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4023 VT Route 15
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posted on March 04
When our church building was constructed in 1856, it was built up against a ledge, over which a great deal of water flows when the snows melt in the spring, and when there is a heavy rain. This water drains into the foundation and causes the sills and the floor joists to rot. Though various "fixes" have been tried over the years, no permanent solution has been found and moisture continues to cause mold and rot in the foundation. Our congregation has determined that due to the historical significance of this building - that is, being the only largely white United Methodist church in the country that was organized and built by an African American- we want to do all that we can to restore the building.
After having a consultant come from the Preservation Trust of Vermont, to do an initial assessment, we voted to move forward to hire a carpenter to take up the floor in the kitchen and most of the dining room (keeping a path open to the bathroom and the storage closet) and then to hire an engineer to come in and assess the damage and develop specifications for the repairs.
In August a storage shed was installed on the property and everything that we plan to keep was moved into the shed. Our carpenter, Walter Dailey and his crew removed the floors and the cabinets in the kitchen necessary to assess the damages. On Monday, August 14, Chris Temple from DeWolfe Engineering, came to make his assessment, take necessary measurements, and move forward with developing recommendations for needed repairs and possible permanent solutions to the water damage problem.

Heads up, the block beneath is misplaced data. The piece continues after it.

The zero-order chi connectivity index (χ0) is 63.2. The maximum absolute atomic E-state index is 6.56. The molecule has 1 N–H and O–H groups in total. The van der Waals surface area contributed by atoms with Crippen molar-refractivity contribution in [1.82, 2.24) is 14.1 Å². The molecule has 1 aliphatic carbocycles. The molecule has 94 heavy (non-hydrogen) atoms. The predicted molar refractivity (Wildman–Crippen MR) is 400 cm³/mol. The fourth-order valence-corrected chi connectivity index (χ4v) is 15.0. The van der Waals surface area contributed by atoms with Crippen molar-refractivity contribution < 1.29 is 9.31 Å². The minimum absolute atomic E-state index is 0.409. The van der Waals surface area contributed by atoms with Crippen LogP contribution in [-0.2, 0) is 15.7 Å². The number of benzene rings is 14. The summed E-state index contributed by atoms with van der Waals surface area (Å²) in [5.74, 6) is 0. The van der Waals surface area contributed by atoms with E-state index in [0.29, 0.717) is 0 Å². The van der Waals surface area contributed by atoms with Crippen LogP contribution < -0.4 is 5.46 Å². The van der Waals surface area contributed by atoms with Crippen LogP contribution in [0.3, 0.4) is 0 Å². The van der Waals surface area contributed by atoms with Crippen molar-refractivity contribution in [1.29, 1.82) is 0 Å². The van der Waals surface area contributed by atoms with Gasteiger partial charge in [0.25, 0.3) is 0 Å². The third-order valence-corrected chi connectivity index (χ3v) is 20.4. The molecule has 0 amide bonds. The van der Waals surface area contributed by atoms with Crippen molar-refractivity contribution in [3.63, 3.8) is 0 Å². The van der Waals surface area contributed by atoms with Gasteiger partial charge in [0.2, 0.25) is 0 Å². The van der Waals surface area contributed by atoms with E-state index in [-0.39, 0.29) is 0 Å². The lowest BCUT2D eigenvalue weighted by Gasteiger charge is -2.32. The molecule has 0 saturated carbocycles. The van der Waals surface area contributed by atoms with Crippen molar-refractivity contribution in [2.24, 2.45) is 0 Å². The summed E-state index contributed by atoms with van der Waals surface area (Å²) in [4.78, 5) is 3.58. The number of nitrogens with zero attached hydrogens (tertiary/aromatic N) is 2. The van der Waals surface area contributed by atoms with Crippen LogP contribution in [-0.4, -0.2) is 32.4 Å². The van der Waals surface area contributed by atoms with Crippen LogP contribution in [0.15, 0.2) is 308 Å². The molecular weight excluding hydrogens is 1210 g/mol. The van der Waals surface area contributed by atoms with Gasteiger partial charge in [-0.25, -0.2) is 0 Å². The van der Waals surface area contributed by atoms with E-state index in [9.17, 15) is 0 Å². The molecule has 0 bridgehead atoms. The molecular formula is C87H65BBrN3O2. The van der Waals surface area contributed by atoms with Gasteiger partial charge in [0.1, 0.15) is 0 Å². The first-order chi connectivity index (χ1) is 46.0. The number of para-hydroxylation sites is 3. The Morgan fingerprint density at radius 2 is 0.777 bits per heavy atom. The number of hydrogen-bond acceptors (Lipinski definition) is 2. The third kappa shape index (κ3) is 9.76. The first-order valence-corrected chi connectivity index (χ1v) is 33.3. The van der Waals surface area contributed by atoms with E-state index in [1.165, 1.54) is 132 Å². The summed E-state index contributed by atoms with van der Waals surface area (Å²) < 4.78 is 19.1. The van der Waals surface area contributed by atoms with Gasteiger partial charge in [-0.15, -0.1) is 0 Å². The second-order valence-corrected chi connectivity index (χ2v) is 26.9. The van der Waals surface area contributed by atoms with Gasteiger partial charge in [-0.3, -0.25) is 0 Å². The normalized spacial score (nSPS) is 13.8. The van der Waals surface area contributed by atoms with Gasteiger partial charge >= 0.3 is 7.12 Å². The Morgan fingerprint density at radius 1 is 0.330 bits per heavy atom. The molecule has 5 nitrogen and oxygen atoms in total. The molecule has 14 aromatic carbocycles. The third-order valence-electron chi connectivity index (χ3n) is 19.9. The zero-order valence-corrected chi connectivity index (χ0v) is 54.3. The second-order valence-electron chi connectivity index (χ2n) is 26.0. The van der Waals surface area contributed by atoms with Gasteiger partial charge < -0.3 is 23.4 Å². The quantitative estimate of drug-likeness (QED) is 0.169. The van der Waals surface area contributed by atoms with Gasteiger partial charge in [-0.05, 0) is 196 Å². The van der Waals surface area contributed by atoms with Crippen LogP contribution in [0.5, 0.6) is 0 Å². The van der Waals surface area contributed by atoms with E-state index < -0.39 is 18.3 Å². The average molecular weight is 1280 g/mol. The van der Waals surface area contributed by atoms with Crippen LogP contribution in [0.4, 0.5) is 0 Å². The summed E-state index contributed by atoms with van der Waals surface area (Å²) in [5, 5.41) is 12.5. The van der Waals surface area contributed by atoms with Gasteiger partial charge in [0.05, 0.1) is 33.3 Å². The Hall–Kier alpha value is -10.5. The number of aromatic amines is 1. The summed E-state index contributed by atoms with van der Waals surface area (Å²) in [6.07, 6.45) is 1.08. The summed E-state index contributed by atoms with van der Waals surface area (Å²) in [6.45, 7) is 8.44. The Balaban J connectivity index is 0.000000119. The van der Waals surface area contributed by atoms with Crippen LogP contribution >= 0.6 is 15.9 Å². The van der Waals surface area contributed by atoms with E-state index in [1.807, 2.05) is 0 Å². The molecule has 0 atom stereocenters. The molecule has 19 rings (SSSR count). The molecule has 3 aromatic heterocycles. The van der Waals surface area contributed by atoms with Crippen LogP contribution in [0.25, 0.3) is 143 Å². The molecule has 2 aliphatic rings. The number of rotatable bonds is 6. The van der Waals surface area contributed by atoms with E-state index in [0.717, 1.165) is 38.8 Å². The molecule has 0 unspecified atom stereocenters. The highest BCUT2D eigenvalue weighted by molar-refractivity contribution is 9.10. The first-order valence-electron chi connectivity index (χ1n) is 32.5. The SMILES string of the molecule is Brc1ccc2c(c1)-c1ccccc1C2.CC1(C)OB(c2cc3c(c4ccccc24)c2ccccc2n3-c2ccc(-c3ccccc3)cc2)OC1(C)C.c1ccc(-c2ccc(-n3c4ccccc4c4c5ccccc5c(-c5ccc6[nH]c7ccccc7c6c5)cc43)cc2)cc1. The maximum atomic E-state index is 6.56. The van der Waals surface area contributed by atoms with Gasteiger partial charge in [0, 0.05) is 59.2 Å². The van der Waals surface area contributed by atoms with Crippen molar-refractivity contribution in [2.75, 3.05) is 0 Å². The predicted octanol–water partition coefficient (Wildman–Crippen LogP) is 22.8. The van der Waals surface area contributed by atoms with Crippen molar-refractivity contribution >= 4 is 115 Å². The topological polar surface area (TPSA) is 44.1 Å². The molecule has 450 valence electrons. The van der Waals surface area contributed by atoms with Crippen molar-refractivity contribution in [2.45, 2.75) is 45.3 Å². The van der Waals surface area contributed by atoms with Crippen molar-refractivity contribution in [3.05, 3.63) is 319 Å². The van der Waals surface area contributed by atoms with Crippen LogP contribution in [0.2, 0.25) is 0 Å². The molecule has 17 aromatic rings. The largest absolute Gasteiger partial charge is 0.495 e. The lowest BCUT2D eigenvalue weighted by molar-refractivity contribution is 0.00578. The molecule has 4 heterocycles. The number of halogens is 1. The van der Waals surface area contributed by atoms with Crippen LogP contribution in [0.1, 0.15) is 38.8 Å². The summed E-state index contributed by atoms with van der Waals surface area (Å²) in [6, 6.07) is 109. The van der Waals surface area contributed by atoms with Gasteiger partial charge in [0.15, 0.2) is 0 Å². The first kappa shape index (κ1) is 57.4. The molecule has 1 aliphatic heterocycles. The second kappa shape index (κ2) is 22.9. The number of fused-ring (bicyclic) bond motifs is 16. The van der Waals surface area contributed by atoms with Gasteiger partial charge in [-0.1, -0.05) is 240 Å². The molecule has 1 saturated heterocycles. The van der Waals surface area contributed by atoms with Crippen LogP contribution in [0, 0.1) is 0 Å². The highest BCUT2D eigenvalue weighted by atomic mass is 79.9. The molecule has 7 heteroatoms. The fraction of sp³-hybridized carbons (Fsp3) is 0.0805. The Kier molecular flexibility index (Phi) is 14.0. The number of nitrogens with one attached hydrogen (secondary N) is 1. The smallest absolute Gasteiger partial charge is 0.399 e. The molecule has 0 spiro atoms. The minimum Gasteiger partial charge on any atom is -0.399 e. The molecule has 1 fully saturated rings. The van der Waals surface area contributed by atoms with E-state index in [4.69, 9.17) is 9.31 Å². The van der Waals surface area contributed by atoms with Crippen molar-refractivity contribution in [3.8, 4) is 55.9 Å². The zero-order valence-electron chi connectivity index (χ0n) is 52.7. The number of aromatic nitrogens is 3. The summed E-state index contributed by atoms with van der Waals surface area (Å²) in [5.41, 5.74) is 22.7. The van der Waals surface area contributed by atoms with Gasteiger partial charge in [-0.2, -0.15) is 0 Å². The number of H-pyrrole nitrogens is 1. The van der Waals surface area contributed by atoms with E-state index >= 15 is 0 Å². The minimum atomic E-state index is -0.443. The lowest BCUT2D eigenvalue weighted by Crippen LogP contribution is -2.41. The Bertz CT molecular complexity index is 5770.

In the middle of September we received our report from Chris Temple with specifications and plans for replacing the existing foundation with either a concrete slab on grade or a pressure-treated wood frame floor. We have received an estimate of about $114,000 to complete the slab on grade option which is currently preferred by most of the church Trustees.
We have installed a vapor barrier over the dirt floor to keep as much of the cold and moisture out as possible during these cold winter months.
In early December we launched a $115,000 Capital Campaign to repair the current damage and to install a permanent barrier to prevent further water damage. Our intent is to continue to provide a space where we can continue to raise money for local and worldwide missions; to provide a newly renovated space that will available for the residents of Wolcott to use for community and personal events; and to continue to tell the amazing story of the Rev. George S. Brown, the African American founder and builder of the church. We hope that many of you will be willing to support this important project. Anyone who has an interest in this project may do so by sending a check to Wolcott UMC, PO Box 94, Wolcott, VT 05680 or simply going to the "Giving" tab at the top of our homepage, and making a donation via credit card or echeck through our secure giving portal. We thank you in advance for your support of this important project.
To view videos about the Rev. George S. Brown and this historic restoration project, go to the following links:
http://www.mychamplainvalley.com/news/hidden-history-reverend-george-s-brown/648629943 (The Story of George S. Brown for Black History month)
https://www.onenewspage.com/video/20170720/8486786/Wolcott-Church-Foundation.htm (a news story about the need for the historic restoration project)